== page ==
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IN THE UNITED STATES COURT OF APPEALS FOR THE ELEVENTH CIRCUIT
U.S. COURT OF APPEALS
No. 10-14513 ELEVENTH CIRCUIT
JULY 15, 2011
D. C. Docket No. 4:08-cv-00120-CDL
ZACHARY BOUVIER TAYLOR,
Appeal from the United States District Court for the Middle District of Georgia
(July 15, 2011)
Before EDMONDSON, MARCUS and KRAVITCH, Circuit Judges.
Zachary Bouvier Taylor, a Georgia prisoner proceeding pro se, appeals the
dismissal of his habeas corpus petition, 28 U.S.C. § 2254, as second or successive
and for failure to pay the requisite filing fee or request leave to proceed in forma
pauperis ("IFP"). We granted Taylor a certificate of appealability ("COA") on the
following issues only:
(1) Whether the district court erred in concluding that appellant's
28 U.S.C. § 2254 petition, filed in March 2010, was second or
successive within the meaning of 28 U.S.C. § 2244(b)(2).
(2) Whether the district court erred in dismissing with prejudice
appellant's 28 U.S.C. § 2254 petition for failure to pay the filing fee
or submit a certified copy of his prison trust account statement, absent
findings that appellant's conduct was willful or that lesser sanctions
would be inadequate to correct such conduct.
On appeal, Taylor proceeds pro se and argues that the district court erred by
denying his request that state officials be enjoined from medicating him, stating
that various medical officials at Valdosta State Prison have been medicating him
in violation of his religious beliefs. He requested that we grant him habeas relief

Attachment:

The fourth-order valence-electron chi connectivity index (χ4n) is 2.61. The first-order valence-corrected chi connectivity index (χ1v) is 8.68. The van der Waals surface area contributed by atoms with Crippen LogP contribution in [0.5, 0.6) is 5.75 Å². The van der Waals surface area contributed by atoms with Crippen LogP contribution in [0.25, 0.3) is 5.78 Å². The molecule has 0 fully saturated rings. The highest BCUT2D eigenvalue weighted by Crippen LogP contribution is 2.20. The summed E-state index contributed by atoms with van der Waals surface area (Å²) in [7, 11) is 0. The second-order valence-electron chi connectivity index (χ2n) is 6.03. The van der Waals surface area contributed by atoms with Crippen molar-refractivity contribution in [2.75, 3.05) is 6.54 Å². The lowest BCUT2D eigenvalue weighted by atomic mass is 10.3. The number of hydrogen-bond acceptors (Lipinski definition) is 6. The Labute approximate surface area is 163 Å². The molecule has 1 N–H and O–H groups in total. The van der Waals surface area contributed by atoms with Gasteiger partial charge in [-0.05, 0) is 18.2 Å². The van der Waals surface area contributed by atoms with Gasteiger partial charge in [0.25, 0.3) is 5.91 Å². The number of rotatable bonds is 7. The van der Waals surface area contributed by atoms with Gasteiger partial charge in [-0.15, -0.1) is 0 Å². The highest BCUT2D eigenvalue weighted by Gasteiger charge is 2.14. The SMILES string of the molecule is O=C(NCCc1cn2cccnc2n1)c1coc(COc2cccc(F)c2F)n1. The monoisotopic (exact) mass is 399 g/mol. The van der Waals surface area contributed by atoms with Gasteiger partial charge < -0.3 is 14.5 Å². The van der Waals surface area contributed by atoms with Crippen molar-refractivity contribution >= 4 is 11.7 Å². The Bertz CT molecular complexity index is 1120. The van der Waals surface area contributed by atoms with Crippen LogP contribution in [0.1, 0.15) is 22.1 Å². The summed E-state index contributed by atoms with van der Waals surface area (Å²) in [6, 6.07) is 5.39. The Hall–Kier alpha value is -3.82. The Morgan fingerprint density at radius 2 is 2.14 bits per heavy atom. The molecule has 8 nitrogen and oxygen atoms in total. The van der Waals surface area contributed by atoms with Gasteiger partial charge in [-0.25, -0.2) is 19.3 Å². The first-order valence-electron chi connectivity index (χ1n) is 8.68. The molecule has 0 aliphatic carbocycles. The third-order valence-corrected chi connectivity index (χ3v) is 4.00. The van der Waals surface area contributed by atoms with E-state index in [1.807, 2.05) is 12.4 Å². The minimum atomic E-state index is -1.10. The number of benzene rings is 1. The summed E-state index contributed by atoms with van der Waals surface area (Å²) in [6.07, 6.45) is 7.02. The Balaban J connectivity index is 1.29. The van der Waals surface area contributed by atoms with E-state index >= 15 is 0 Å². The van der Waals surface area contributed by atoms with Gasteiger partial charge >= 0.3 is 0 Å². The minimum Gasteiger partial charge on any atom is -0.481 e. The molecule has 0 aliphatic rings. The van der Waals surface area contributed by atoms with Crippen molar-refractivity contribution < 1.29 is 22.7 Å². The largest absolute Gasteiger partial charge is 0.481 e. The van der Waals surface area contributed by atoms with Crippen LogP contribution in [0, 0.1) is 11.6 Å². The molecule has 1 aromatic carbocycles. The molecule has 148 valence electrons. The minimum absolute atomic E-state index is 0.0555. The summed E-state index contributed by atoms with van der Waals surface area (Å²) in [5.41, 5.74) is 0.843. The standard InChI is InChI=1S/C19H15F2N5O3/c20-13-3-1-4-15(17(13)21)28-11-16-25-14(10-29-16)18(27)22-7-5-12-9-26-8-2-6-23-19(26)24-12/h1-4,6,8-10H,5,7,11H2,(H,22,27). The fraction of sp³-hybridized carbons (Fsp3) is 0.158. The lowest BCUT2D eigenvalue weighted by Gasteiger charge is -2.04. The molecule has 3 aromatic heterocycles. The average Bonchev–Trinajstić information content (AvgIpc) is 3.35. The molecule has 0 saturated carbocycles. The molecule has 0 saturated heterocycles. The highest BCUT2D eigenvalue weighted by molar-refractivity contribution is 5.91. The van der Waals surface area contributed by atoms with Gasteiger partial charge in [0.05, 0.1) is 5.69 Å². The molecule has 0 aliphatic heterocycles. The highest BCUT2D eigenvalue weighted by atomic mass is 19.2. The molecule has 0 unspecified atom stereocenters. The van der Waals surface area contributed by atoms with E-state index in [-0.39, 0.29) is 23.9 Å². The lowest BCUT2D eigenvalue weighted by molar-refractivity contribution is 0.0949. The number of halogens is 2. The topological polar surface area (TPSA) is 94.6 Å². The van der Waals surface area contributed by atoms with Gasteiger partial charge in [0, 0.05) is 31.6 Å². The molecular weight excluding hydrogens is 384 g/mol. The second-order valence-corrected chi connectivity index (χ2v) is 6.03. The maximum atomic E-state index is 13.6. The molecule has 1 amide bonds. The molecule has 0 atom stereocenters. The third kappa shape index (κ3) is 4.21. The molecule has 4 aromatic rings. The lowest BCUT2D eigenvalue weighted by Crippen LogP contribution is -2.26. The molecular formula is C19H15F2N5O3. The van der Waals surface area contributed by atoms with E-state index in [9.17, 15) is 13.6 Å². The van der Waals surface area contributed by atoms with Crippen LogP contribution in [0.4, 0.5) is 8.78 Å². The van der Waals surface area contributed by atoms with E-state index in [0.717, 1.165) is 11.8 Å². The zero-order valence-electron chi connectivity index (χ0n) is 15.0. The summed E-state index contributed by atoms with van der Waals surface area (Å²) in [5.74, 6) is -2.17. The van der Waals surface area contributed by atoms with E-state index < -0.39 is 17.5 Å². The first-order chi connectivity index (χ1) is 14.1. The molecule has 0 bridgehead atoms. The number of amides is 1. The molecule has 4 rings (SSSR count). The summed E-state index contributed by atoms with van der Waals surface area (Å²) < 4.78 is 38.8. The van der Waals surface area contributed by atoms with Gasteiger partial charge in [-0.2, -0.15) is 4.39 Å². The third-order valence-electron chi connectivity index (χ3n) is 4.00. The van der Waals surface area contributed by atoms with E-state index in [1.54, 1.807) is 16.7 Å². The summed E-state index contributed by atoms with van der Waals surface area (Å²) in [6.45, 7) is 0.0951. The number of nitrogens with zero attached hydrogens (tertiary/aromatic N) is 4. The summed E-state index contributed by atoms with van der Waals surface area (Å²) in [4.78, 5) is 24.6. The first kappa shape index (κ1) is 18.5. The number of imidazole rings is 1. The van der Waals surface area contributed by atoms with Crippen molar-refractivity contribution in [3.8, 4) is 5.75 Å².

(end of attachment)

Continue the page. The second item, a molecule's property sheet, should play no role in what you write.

with respect to his conviction and order his immediate release from prison.
Under the Antiterrorism and Effective Death Penalty Act of 1996, Pub. L.
No. 104-132, 110 Stat. 1214 (1996), appellate review is limited to the issues
specified in the COA. 28 U.S.C. § 2253; Murray v. United States, 145 F.3d 1249
1250-51 (11th Cir. 1998). Although we read pro se briefs liberally, "issues not
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briefed on appeal by a pro se litigant are deemed abandoned." Timson v.
Sampson, 518 F.3d 870
, 874 (11th Cir. 2008) (citations omitted).
Careful review of Taylor's appellate brief reveals that he has not addressed
the issues on which the COA was granted, namely whether the district court erred
in dismissing his petition as second or successive and, alternatively, for failing to
pay the court filing fee. His only reference to the issues raised in the COA appears
to be his statement that his petition was dismissed pursuant to § 2244(b)(1) and
(b)(3). Instead, Taylor argues that the district court should have granted his
request for injunctive relief, and requests that this Court grant him habeas relief,
based on the merits of his claims. Therefore, Taylor has abandoned the issue on
which we granted the COA. See Atkins v. Singletary, 965 F.2d 952
, 955 n.1 (11th
Cir. 1992) (concluding that a counseled § 2254 appellant abandons issues not
addressed on appeal); see also Timson, 518 F.3d at 874. Moreover, because we do
not address issues not indicated in the COA, we do not consider claims related to
the denial of injunctive relief or the merits of his petition. Murray, 145 F.3d at
1250-51. Accordingly, we affirm the district court's dismissal of Taylor's § 2254
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